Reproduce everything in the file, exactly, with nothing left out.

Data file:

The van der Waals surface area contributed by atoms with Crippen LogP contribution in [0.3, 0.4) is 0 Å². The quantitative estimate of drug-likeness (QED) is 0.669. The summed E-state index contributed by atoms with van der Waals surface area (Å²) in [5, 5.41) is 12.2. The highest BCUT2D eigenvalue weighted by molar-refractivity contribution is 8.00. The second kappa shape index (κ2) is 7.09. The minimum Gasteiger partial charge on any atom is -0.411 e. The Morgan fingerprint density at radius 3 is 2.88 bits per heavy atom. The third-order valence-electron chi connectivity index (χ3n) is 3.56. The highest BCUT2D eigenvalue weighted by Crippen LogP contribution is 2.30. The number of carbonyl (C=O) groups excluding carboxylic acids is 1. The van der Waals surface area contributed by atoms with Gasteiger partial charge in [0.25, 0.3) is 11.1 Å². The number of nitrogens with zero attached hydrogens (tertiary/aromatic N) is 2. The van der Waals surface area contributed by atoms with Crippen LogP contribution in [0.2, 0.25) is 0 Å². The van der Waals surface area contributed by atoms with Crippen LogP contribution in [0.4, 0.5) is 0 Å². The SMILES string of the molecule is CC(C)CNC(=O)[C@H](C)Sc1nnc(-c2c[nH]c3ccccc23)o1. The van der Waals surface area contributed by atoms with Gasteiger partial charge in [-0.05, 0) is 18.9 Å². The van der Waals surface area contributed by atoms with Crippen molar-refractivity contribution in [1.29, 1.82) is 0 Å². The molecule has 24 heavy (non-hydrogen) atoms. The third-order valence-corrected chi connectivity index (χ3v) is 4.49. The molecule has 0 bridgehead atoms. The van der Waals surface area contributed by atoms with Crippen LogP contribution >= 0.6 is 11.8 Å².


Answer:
The van der Waals surface area contributed by atoms with Crippen LogP contribution in [0.3, 0.4) is 0 Å². The quantitative estimate of drug-likeness (QED) is 0.669. The summed E-state index contributed by atoms with van der Waals surface area (Å²) in [5, 5.41) is 12.2. The highest BCUT2D eigenvalue weighted by molar-refractivity contribution is 8.00. The second kappa shape index (κ2) is 7.09. The minimum Gasteiger partial charge on any atom is -0.411 e. The Morgan fingerprint density at radius 3 is 2.88 bits per heavy atom. The third-order valence-electron chi connectivity index (χ3n) is 3.56. The highest BCUT2D eigenvalue weighted by Crippen LogP contribution is 2.30. The number of carbonyl (C=O) groups excluding carboxylic acids is 1. The van der Waals surface area contributed by atoms with Gasteiger partial charge in [0.25, 0.3) is 11.1 Å². The number of nitrogens with zero attached hydrogens (tertiary/aromatic N) is 2. The van der Waals surface area contributed by atoms with Crippen LogP contribution in [0.2, 0.25) is 0 Å². The van der Waals surface area contributed by atoms with Crippen LogP contribution in [0.4, 0.5) is 0 Å². The SMILES string of the molecule is CC(C)CNC(=O)[C@H](C)Sc1nnc(-c2c[nH]c3ccccc23)o1. The van der Waals surface area contributed by atoms with Gasteiger partial charge in [-0.05, 0) is 18.9 Å². The van der Waals surface area contributed by atoms with Crippen molar-refractivity contribution in [1.29, 1.82) is 0 Å². The molecule has 24 heavy (non-hydrogen) atoms. The third-order valence-corrected chi connectivity index (χ3v) is 4.49. The molecule has 0 bridgehead atoms. The van der Waals surface area contributed by atoms with Crippen LogP contribution >= 0.6 is 11.8 Å².